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Rise in antibiotic resistance linked to air pollution, study suggests – Honeywell comments on importance of indoor air quality

New research reports air pollution might be responsible for a rise in antibiotic resistance*, jeopardising human health globally. Utilising data from 100 countries over the past 20 years, analysis indicates that growing levels of air pollution can be strongly linked to rising levels of antibiotic resistance, with the link between the two growing stronger over time. Considering antibiotic resistance can affect people of any age, in any country, and already killing 1.3 million people per year, antibiotic resistance is one of the largest threats to overall global health.

Given the study shows an undeniable link between air pollutants and antibiotic resistance, Manish Sharma, vice president and chief product officer, Honeywell comments on what can be done going forwards to ensure that indoor air quality (IAQ) levels are kept as good as possible:

“Given recent outdoor air pollution events, healthcare professionals are advising people to remain indoors as indoor air pollutants can be two to five times worse than outdoor air, which is often offset by bringing in outdoor air. As such, when fresh outdoor air ventilation is not available to improve indoor air quality, building owners should take extra precautions and focus on healthier indoor air quality amidst outdoor air crises.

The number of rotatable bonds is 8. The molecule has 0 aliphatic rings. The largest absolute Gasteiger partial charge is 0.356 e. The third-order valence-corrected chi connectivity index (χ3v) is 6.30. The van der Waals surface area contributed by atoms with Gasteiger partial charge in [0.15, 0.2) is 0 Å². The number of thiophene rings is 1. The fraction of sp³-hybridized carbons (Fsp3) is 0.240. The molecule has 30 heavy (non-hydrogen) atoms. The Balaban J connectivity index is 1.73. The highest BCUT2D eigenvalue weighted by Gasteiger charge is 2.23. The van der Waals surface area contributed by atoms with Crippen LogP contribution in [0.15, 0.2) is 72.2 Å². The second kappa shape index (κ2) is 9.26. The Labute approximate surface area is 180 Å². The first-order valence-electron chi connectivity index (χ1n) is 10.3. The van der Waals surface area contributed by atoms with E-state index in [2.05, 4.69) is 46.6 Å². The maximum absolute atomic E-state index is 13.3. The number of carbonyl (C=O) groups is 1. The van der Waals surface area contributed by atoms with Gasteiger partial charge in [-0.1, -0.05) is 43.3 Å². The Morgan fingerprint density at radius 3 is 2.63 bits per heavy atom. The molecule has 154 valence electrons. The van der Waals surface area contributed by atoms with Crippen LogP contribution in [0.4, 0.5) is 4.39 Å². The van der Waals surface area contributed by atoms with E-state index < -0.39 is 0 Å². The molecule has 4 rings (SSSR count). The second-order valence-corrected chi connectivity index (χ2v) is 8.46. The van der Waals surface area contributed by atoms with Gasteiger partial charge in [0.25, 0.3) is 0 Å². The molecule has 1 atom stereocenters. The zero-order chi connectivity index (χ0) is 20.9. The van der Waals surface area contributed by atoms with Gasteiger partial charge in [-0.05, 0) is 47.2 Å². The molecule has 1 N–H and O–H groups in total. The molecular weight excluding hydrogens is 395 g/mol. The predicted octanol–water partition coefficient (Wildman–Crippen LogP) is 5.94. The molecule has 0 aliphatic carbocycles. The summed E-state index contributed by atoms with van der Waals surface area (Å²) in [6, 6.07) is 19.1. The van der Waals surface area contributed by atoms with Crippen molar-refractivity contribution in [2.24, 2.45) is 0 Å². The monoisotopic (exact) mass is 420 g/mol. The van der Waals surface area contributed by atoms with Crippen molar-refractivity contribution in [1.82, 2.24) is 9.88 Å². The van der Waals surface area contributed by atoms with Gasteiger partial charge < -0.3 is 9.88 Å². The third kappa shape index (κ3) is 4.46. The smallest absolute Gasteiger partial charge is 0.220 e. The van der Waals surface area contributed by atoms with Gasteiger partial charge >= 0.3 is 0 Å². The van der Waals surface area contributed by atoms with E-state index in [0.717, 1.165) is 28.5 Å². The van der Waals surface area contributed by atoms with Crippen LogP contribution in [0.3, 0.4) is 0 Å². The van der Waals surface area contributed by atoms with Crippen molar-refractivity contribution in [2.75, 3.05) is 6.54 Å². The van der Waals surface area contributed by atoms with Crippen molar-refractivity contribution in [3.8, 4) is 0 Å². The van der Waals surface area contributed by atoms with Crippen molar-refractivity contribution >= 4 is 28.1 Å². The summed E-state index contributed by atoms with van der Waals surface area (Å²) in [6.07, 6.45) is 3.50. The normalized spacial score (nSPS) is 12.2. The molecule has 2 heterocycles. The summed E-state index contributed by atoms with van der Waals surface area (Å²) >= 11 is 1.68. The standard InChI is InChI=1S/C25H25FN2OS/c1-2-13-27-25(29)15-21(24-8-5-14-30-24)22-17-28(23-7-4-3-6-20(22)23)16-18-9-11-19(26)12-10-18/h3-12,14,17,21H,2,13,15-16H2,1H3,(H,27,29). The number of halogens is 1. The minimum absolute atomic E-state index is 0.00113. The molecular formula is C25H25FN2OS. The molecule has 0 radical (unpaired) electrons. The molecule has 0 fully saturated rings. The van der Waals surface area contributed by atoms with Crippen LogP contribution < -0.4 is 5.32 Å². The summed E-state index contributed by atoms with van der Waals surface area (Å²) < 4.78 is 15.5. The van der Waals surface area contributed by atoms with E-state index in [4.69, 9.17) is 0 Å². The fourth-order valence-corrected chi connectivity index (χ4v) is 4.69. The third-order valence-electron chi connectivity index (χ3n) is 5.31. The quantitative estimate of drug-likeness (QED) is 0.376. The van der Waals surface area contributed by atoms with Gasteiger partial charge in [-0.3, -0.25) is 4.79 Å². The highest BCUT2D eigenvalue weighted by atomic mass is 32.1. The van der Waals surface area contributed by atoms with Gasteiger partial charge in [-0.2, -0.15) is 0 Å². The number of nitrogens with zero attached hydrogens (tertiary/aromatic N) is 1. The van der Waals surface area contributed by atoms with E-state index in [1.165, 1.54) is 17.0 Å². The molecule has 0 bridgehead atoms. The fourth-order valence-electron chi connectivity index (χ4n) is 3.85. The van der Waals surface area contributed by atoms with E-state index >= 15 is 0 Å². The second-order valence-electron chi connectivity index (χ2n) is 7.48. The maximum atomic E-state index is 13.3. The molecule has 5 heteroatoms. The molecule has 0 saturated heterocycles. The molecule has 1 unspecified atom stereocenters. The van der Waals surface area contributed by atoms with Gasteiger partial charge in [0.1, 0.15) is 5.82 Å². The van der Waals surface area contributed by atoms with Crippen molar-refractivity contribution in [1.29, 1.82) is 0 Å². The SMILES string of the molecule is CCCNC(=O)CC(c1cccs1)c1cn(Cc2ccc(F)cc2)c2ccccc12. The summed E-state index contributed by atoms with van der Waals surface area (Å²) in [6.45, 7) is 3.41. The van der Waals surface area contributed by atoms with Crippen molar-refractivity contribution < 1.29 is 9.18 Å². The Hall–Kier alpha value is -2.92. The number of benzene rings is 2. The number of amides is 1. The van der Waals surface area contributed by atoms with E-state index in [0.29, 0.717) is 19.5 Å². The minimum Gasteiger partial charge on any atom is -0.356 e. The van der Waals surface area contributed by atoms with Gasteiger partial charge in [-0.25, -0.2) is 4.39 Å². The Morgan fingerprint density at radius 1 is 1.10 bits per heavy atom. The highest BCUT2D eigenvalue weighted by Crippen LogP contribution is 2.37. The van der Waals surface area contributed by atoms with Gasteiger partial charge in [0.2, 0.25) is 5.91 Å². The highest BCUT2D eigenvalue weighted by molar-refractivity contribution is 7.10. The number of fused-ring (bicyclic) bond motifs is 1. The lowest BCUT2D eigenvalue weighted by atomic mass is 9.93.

“When the outdoor air index reaches unhealthy levels, it is advisable to avoid introducing external air indoors. The main concern then becomes ensuring the maintenance of healthy indoor air when the option to bring in fresh air is not available. To promote better air quality in situations like these, buildings should consider utilising automated and sophisticated sensing, filtration, air purification and air circulation solutions.

“By utilising IAQ sensors, monitoring factors such as CO2 and temperature, which analyse data and track trends, building managers can gain insights into when indoor air is not safe. Ventilation is another important factor in maintaining healthy IAQ levels as it freshens up the air inside buildings and dilutes the concentration of harmful particles. As such, building owners can use mechanical ventilation devices, which may be helpful when ventilation with outdoor, polluted air is not possible without compromising indoor comfort or health. Considering the outdoor air crisis, it is critical that building managers integrate intelligent and advanced technology to mitigate IAQ issues where possible.”


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